As we discussed last week ( the next few weeks will be primers in major categories of parental concern.

This week, in 400 words or less, we offer a primer on reading.

Here we go.

When you boil it all down, there are essentially two types of reading problems.

  • Type I: These children have trouble with reading rate, decoding, accuracy and fluency.  The vast majority of children referred for special education have Type I issues in mild, moderate or severe forms.  The more moderate and severe Type I children are likely to be diagnosed as having dyslexia, as they match the clinical definition of dyslexia (see
  • Type II: These children are entirely different from the above category.  They have no problems with decoding of words or reading fluency, but their capacity to understand what they read and to apply higher order reasoning is weak and spotty.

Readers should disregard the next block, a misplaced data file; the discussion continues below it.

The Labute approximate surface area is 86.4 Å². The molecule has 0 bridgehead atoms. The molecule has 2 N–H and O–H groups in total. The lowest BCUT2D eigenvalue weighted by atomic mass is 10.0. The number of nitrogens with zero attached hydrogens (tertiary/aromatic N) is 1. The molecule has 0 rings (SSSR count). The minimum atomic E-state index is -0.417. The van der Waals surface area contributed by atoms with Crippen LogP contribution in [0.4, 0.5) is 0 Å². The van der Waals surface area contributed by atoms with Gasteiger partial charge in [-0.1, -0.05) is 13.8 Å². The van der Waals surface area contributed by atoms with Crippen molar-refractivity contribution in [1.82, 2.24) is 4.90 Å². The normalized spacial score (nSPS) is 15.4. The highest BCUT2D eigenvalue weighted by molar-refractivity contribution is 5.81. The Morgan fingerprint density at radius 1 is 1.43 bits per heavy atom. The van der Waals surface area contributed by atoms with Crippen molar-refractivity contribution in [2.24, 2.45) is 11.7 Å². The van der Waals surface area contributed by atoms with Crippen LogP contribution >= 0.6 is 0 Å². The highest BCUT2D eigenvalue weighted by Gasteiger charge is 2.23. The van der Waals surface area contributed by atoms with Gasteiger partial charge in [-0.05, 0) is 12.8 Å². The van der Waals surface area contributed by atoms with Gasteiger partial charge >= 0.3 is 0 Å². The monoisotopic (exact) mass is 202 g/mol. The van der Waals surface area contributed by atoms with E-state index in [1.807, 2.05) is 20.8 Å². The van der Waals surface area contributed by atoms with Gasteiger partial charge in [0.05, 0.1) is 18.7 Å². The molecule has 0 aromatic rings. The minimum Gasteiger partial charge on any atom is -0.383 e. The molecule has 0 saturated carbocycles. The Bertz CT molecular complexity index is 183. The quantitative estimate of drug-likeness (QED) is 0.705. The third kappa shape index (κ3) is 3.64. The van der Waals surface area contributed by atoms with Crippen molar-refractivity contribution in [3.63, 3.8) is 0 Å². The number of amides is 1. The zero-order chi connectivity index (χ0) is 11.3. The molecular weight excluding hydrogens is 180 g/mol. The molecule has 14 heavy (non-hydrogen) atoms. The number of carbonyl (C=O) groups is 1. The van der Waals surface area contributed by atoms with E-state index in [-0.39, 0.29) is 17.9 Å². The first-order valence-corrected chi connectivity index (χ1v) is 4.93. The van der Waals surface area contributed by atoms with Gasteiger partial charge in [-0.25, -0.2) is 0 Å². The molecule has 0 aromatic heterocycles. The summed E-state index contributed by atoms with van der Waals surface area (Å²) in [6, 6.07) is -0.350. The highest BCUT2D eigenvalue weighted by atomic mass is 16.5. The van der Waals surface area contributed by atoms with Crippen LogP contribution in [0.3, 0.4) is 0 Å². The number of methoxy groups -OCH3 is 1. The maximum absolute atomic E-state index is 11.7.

In my opinion, more important than a clinical diagnosis it is essential to know whether your child falls into one of these two categories.

Why is this  essential?

By knowing what category your child is in and how mild, moderate or severe the problem, then this drives what needs to be done (usually in the form of tutoring).

Good testing should help you get clear on the fundamental questions:

  • Does my child have a problem (“yes” or “no”).
  • If they have a problem is it a Type I or a Type II?
  • Is the problem mild, moderate or more severe?
  • What is the method proposed for remediation? (For struggling children, scattershot remediation will not be effective for either category.)

Takeaway Point

There you have it – a primer on what you need to know about reading in less than 400 words.

It really doesn’t need to get much more complicated than this.

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Copyright, Richard Selznick, Ph.D.  2022,

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